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The Cost of Doing Nothing to Help Hawai`i Workers Save is $1.72 Billion

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Hawai`i taxpayers are paying $62 million this year and will pay $1.72 billion over 20 years for the state’s share of social service programs to support workers and their families reaching retirement age without adequate savings, a new study estimates.

The Cost of Doing Nothing Report, prepared by Econsult Solutions Inc. for the Hawaii Retirement Savings Task Force, looked at the economic and taxpayer impact of Hawai`i’s retirement savings crisis. Econsult looked at Medicaid and other social service program spending and estimated what would happen if current savings, or lack of savings, trends continue through 2040 compared to what would happen if workers retire with adequate savings. The difference --$1.72 billion – is the amount of state social services spending that could be avoided if Hawai`i can get more workers to save.

 “AARP Hawai`i has been trying to pass a common-sense bill to address the state’s retirement savings crisis for years. But House leaders have kicked the can down the road and let the bill die by doing nothing. Doing nothing is not an option anymore,” said Keali`i Lopez, AARP Hawai`i State Director. “There are now 1.72 billion reasons to pass Senate Bill 3289.”

Senate Bill 3289 would act on a Legislative task force recommendation to create a Hawai`i retirement savings program to help small businesses offer their workers an easy way to save through payroll deduction.

The bill passed the Senate and the House. But there are differences between the Senate and House versions of the bill and those differences must be resolved before the bill can pass the Legislature and go to the governor.

Go to to send an email to House and Senate leaders and tell them to pass Senate Bill 3289.

A Hawai`i Retirement Savings Task Force, created by a Senate resolution last year, found that an automatic IRA savings program similar to programs adopted in Oregon, California, Illinois, Connecticut, Maryland, New York, New Jersey, Colorado, Maine and Virginia will help Hawai`i workers save their own money, help small businesses offer an additional benefit to their workers, and help Hawai`i taxpayers by reducing the need for expanded social services programs.

The task force report estimates that about 215,000 Hawai`i workers, most of whom work for small businesses, do not have access to 401ks or other payroll savings programs – the most effective way to get people to save.

In Oregon, California and Illinois, nearly 70 percent of workers offered an easy way to save at work open accounts. So far, the three states with operating programs have enrolled 441,000 workers who have saved more than $407 million.

“It’s common sense,” Lopez said. “If money can be taken out of your paycheck before you get a chance to spend it, people will save. If more workers save, then fewer working families will need state support as they age and everyone benefits from that.”

“It’s a no-brainer,” said Buddy Bess, the owner of local book publisher Bess Press. “A program like this would allow us to offer retirement savings to our workers and save taxpayers money in the future. Why would anyone oppose it?”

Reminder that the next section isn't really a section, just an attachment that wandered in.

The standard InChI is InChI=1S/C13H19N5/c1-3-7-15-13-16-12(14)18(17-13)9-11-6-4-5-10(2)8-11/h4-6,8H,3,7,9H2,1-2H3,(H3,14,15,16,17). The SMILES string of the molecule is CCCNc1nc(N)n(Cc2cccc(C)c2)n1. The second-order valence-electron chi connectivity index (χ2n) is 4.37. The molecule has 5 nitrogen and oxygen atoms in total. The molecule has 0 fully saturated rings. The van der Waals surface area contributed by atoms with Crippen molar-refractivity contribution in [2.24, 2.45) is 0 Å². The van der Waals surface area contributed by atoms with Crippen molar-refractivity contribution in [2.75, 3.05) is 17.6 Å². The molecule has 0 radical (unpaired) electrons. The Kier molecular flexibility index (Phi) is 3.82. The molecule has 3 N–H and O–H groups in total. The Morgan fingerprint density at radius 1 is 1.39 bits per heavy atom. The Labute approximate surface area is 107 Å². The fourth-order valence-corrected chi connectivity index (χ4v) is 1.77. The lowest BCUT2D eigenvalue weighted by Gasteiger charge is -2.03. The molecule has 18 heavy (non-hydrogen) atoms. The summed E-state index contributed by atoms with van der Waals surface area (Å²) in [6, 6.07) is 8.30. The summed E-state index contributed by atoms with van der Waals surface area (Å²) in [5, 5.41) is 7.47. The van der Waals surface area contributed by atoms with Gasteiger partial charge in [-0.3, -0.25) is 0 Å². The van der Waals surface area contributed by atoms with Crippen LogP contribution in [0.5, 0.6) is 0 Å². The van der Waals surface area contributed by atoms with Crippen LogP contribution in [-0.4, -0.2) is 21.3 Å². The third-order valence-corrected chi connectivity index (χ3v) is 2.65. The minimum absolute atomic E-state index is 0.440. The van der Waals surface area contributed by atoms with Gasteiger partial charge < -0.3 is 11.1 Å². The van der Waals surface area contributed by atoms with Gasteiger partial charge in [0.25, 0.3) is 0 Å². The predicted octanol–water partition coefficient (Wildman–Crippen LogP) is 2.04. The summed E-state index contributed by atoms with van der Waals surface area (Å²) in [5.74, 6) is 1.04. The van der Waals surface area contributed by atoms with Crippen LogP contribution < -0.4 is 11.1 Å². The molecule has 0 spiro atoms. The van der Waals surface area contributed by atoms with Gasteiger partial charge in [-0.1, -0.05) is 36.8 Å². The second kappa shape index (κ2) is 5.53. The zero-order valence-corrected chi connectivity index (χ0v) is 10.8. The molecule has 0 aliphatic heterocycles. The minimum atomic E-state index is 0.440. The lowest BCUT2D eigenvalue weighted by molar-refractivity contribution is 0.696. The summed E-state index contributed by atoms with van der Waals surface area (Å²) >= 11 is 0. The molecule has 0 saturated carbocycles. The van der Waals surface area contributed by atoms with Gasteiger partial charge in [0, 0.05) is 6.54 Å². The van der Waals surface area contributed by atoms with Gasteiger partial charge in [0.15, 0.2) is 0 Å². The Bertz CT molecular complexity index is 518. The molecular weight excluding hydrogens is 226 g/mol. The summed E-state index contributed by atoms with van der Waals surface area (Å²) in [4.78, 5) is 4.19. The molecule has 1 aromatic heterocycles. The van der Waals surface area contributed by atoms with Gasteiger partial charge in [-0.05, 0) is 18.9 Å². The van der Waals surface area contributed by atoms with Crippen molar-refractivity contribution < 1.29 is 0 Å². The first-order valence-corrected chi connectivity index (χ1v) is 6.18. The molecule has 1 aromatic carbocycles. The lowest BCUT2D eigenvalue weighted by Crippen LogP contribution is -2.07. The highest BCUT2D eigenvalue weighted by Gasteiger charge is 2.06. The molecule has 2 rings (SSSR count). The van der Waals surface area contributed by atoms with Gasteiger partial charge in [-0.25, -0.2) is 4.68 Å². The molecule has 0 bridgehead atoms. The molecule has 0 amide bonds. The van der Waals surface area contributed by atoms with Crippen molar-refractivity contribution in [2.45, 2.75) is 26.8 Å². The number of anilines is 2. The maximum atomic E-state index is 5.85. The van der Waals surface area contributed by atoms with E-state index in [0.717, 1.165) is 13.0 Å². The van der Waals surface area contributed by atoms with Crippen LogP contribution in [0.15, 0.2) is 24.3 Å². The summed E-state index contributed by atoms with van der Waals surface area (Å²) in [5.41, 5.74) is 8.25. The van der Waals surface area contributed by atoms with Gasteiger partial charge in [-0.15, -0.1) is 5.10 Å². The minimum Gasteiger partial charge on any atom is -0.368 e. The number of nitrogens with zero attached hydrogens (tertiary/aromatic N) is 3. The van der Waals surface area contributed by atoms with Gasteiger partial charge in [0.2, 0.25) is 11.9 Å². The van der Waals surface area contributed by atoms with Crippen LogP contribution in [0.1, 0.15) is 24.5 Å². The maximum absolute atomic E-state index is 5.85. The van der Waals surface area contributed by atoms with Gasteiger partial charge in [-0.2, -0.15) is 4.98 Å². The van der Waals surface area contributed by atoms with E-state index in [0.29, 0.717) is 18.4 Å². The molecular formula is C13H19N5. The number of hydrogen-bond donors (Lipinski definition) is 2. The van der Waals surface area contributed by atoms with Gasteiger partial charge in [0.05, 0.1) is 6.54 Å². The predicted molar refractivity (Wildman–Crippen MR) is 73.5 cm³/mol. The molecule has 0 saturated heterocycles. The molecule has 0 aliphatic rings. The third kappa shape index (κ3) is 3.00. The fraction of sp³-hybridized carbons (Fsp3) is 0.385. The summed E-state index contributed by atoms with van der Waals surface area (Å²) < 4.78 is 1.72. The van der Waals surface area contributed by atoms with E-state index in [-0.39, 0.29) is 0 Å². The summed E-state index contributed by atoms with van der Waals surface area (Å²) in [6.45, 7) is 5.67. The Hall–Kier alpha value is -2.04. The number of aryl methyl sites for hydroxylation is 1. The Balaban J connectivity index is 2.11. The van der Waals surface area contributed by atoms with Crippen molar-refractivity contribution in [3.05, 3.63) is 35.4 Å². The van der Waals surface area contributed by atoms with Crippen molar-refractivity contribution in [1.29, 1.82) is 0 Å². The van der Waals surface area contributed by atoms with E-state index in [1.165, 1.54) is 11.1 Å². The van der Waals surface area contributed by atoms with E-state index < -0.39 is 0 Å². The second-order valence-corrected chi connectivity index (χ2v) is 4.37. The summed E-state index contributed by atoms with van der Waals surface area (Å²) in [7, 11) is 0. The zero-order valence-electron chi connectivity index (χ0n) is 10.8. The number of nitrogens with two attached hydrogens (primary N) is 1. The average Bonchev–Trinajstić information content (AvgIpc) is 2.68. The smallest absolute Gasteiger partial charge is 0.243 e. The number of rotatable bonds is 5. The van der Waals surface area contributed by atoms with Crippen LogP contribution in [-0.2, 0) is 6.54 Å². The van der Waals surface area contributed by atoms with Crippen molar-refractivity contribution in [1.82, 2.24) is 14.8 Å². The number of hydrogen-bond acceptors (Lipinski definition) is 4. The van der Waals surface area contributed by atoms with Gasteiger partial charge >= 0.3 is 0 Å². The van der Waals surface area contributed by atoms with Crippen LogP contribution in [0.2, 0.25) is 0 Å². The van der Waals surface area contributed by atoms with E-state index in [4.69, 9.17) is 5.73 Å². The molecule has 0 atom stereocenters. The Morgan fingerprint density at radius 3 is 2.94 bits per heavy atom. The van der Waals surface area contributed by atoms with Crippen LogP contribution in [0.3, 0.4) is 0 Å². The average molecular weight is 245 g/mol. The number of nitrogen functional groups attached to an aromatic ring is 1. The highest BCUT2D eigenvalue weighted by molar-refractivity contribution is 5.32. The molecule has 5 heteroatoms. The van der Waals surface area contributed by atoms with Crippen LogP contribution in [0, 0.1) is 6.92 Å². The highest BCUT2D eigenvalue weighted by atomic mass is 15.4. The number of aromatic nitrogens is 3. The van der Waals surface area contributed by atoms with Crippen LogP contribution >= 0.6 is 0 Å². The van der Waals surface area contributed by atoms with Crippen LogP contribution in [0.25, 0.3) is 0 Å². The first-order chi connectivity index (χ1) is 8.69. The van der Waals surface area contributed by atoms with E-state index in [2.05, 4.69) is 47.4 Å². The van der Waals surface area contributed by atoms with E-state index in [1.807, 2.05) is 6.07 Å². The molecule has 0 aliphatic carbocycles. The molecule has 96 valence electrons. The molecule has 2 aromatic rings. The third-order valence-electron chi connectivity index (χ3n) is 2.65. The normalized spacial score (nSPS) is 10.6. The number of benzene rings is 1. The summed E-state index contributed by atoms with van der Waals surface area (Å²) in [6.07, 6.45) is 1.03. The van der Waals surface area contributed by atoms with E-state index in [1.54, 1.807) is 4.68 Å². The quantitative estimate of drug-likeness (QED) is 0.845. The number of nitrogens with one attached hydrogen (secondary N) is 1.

Other findings from the Econsult study:

  • Federal spending on Medicaid and other government social services for older Hawai`i families without adequate savings is expected to increase from $57 million in 2020 to $109 million in 2040, totaling $1.76 billion from 2021 to 2040.
  • Total state and federal spending on government health and social services for older residents without adequate savings is $3.48 billion, meaning $3.48 billion in combined state and federal taxpayer spending could be reduced if more workers can save for retirement.
  • The 65+ population in Hawai`i is projected to grow in numbers and percentage of the population from 280,000 in 2020 to 384,000 in 2040; from 32 percent of households in 2020 to 39 percent of households in 2040.
  • The increase in the percentage of older households means that there will be fewer working-age households who pay traditional taxes to support older residents who need government social services.
  • About 60 percent of households headed by residents 65 and older had an annual income of less than $75,000 and could need state support as they age. That translates to 92,300 households in 2020 and rises to about 120,200 households in 2040. The average income of those families was $32,940 in 2020.
  • Households who reaching retirement age in 2040 are expected to have an annual income shortage of $8,100 (up from $7,500 in 2020). They would need to save an additional $181,000 by age 65 to replace 75 percent of their income during retirement. (75 percent of current income is considered by most financial experts to be enough money to maintain living standards in retirement.)
  • Workers who can save an average of just $1,970 a year will achieve savings goals over 30 years because of compounding interest and that goal is achievable based on savings rates in automatic IRA savings programs in Oregon, California and Illinois.
  • Accumulated retirement savings, even if the amount falls short of retirement goals, will still benefit workers. The savings can be used as emergency funds which can reduce the need for high interest credit card spending for unexpected expenses; the money may also help household delay Social Security which will increase benefits.
  • More kupuna with sufficient savings will benefit the economy because of increased spending. The state also benefits from increased tax collection. However, the report did not attempt to quantify the increased spending and tax collection from higher spending by households 65+.
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